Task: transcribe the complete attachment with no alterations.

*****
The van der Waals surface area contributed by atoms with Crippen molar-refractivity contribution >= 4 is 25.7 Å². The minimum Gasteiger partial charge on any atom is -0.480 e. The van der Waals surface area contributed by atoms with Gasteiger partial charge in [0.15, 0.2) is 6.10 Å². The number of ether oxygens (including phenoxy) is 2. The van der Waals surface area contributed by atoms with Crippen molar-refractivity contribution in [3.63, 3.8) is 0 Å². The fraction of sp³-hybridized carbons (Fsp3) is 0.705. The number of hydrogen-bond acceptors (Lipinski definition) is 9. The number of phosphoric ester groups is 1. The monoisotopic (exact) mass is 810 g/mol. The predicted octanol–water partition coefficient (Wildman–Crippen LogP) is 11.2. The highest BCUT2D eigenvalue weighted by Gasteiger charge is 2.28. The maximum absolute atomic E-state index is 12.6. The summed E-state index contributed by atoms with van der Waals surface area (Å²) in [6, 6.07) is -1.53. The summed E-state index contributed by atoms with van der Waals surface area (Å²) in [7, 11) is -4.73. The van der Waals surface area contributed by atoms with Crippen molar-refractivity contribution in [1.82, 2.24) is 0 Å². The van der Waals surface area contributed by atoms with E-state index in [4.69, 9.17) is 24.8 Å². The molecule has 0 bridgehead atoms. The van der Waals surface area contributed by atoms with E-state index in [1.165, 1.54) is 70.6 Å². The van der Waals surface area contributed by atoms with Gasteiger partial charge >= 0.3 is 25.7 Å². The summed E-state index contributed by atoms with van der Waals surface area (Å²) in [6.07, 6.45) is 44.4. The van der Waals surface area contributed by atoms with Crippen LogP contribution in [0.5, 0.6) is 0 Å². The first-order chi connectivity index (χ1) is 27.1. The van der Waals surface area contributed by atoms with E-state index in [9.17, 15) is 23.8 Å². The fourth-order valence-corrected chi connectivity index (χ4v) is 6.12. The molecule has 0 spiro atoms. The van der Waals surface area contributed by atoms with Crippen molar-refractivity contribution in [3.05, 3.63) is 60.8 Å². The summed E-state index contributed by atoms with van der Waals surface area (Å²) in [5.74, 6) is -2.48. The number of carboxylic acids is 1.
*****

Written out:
The van der Waals surface area contributed by atoms with Crippen molar-refractivity contribution >= 4 is 25.7 Å². The minimum Gasteiger partial charge on any atom is -0.480 e. The van der Waals surface area contributed by atoms with Gasteiger partial charge in [0.15, 0.2) is 6.10 Å². The number of ether oxygens (including phenoxy) is 2. The van der Waals surface area contributed by atoms with Crippen molar-refractivity contribution in [3.63, 3.8) is 0 Å². The fraction of sp³-hybridized carbons (Fsp3) is 0.705. The number of hydrogen-bond acceptors (Lipinski definition) is 9. The number of phosphoric ester groups is 1. The monoisotopic (exact) mass is 810 g/mol. The predicted octanol–water partition coefficient (Wildman–Crippen LogP) is 11.2. The highest BCUT2D eigenvalue weighted by Gasteiger charge is 2.28. The maximum absolute atomic E-state index is 12.6. The summed E-state index contributed by atoms with van der Waals surface area (Å²) in [6, 6.07) is -1.53. The summed E-state index contributed by atoms with van der Waals surface area (Å²) in [7, 11) is -4.73. The van der Waals surface area contributed by atoms with Crippen molar-refractivity contribution in [1.82, 2.24) is 0 Å². The van der Waals surface area contributed by atoms with E-state index in [4.69, 9.17) is 24.8 Å². The molecule has 0 bridgehead atoms. The van der Waals surface area contributed by atoms with E-state index in [1.165, 1.54) is 70.6 Å². The van der Waals surface area contributed by atoms with Gasteiger partial charge >= 0.3 is 25.7 Å². The summed E-state index contributed by atoms with van der Waals surface area (Å²) in [6.07, 6.45) is 44.4. The van der Waals surface area contributed by atoms with Crippen LogP contribution in [0.5, 0.6) is 0 Å². The first-order chi connectivity index (χ1) is 27.1. The van der Waals surface area contributed by atoms with E-state index in [9.17, 15) is 23.8 Å². The fourth-order valence-corrected chi connectivity index (χ4v) is 6.12. The molecule has 0 spiro atoms. The van der Waals surface area contributed by atoms with Crippen molar-refractivity contribution in [3.05, 3.63) is 60.8 Å². The summed E-state index contributed by atoms with van der Waals surface area (Å²) in [5.74, 6) is -2.48. The number of carboxylic acids is 1.